I’m moved! Now it’s a month of unpacking boxes and reorganizing my storage space. But my long national nightmare is over. Back to blogging!First, I must note that my buddy Martha Sigall is continuing her national book tour – or at least the west coast leg – by appearing at the Chuck Jones Gallery in San Diego this Saturday.If you love the classic Warner Bros. cartoons you will really enjoy Martha’s book, LIVING LIFE INSIDE THE LINES, written from her point of view as an inker & painter at the Looney Tunes studio (and her subsequent stints at MGM, Bob Clampett, Bill Melendez, etc.). She will be signing books May 21st at 2pm at the gallery at 2501 San Diego Ave. in Old Town. Check the Chuck Jones website for more information.
Please forgive the infrequent posts… I’m almost moved in – but it’ll take all week to unpack the boxes.A note to my personal friends reading the blog: My phone number, the one I’ve had for over ten years, is history. It’s been disconnected, and my new number won’t be connected until next Friday. As I do not have a cell phone, I will be a bit hard to reach this week. I’m working on a solution and should have a temporary phone number on Monday. Till then best way to reach me is by email. Tonight I move my computer to my new home and tomorrow morning Comcast is set to come over and hook me up… I hope!Wish me luck!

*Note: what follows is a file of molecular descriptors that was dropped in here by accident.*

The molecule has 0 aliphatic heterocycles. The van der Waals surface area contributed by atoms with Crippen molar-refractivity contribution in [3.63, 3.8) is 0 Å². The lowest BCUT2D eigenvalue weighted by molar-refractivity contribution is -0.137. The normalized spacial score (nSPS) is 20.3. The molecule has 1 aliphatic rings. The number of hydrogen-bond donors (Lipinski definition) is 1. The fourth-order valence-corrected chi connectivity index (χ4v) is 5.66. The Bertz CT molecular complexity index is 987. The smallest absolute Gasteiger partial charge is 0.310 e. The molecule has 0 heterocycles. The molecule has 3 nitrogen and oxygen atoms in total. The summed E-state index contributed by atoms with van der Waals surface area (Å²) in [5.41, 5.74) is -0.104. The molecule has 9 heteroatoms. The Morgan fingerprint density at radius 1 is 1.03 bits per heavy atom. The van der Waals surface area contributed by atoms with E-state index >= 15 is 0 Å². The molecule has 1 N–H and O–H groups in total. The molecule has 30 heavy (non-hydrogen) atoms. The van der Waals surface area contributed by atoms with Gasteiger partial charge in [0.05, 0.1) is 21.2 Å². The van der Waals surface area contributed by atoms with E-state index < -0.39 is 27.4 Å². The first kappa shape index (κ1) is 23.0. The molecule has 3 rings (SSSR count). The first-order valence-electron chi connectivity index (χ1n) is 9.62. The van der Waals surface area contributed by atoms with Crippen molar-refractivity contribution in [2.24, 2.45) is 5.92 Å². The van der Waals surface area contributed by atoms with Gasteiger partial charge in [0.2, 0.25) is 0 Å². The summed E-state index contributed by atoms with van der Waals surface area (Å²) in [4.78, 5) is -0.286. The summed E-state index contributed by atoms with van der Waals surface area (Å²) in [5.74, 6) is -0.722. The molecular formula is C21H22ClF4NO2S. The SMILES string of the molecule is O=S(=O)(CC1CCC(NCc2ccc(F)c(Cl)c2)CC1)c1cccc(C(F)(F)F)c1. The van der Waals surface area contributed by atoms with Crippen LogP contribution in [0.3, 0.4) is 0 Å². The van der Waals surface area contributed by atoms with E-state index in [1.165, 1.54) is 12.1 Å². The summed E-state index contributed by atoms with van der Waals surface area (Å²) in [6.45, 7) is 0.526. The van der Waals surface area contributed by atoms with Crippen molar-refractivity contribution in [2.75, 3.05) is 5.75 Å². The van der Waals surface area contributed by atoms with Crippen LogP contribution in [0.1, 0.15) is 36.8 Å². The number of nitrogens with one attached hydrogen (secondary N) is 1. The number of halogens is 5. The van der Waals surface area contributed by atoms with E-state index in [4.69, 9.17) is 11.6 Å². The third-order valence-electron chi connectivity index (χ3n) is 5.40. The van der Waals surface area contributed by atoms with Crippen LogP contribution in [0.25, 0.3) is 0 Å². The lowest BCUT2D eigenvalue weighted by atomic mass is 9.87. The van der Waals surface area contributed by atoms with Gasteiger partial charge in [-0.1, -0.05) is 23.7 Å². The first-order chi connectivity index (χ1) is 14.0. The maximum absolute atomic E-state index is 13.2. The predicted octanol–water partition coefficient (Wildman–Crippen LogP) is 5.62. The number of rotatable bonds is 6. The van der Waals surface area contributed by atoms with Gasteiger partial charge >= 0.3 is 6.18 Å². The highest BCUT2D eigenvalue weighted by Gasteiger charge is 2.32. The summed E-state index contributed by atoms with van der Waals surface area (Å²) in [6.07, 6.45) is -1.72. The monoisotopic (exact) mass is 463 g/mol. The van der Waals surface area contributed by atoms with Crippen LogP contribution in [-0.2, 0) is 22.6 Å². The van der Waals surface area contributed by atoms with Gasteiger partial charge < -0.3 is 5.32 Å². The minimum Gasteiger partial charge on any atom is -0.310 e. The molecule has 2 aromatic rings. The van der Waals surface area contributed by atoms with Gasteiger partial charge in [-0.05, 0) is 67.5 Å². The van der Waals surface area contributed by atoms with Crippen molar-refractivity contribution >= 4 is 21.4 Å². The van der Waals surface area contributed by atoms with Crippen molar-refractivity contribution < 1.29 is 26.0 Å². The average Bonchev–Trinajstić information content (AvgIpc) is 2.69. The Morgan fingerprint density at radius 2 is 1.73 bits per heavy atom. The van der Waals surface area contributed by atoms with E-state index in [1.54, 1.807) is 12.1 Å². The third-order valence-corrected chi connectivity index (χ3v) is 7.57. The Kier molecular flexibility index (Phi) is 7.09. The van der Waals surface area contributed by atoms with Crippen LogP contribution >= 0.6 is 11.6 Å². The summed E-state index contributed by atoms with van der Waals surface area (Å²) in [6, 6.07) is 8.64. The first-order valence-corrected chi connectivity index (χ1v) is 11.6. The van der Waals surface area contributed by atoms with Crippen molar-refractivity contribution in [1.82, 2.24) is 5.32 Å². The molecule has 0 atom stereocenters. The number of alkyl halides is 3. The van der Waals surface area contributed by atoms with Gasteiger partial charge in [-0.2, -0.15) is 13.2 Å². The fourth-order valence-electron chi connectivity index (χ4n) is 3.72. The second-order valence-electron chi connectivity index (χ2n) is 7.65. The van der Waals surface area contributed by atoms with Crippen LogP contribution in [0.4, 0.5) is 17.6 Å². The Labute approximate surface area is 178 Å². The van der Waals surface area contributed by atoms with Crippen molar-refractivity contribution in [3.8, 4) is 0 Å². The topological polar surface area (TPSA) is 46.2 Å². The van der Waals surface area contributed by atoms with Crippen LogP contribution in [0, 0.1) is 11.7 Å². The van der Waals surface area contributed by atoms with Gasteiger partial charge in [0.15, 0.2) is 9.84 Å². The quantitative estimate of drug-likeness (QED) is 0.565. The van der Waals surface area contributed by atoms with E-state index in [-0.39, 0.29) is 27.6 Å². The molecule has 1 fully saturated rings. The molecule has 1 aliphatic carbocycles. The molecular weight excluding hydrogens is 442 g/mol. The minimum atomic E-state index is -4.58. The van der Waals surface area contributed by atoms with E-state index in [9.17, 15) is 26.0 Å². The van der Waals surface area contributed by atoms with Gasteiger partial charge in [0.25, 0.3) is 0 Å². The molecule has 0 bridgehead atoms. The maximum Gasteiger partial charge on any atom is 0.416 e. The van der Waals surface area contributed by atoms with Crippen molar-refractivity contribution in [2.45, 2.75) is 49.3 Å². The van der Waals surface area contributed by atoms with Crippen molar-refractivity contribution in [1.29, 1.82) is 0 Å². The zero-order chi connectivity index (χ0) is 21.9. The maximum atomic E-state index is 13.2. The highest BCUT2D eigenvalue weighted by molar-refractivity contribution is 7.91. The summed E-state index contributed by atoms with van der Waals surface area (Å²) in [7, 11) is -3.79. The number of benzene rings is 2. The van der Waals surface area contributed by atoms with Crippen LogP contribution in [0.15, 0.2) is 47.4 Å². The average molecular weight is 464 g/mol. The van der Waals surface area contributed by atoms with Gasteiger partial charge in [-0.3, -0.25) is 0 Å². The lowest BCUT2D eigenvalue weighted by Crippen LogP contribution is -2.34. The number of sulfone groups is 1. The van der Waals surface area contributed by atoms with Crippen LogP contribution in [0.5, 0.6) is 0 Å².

Margaret Loesch will speak on June 18, 2005, at 12 noon at The Smoke House restaurant when Women In Animation Los Angeles hosts a lunch in her honor.
Margaret has known nearly every one in the business and has so many tales to tell! She was five years at Hanna Barbera, and six at Marvel Productions. She has worked at Fox Kids Network, Jim Henson Television Group, Crown Media United States, the U. S. cable channel Odyssey, and launched the Hallmark Channel. She is currently the CCEO of The Hatchery LLC, a family entertainment company she launched in 2003 and serves on the Board of Trustees of Sesame Workshop, producers of Sesame Street.The Smoke House restaurant is located at 4420 Lakeside Dr., Burbank (across from Warner Bros.) Cost of the lunch is $20 per person, with a No Host Bar. Seating is limited. You may prepay (recommended) by sending a check to:WIA/Loesch lunch, PO Box 251, Topanga, CA 90290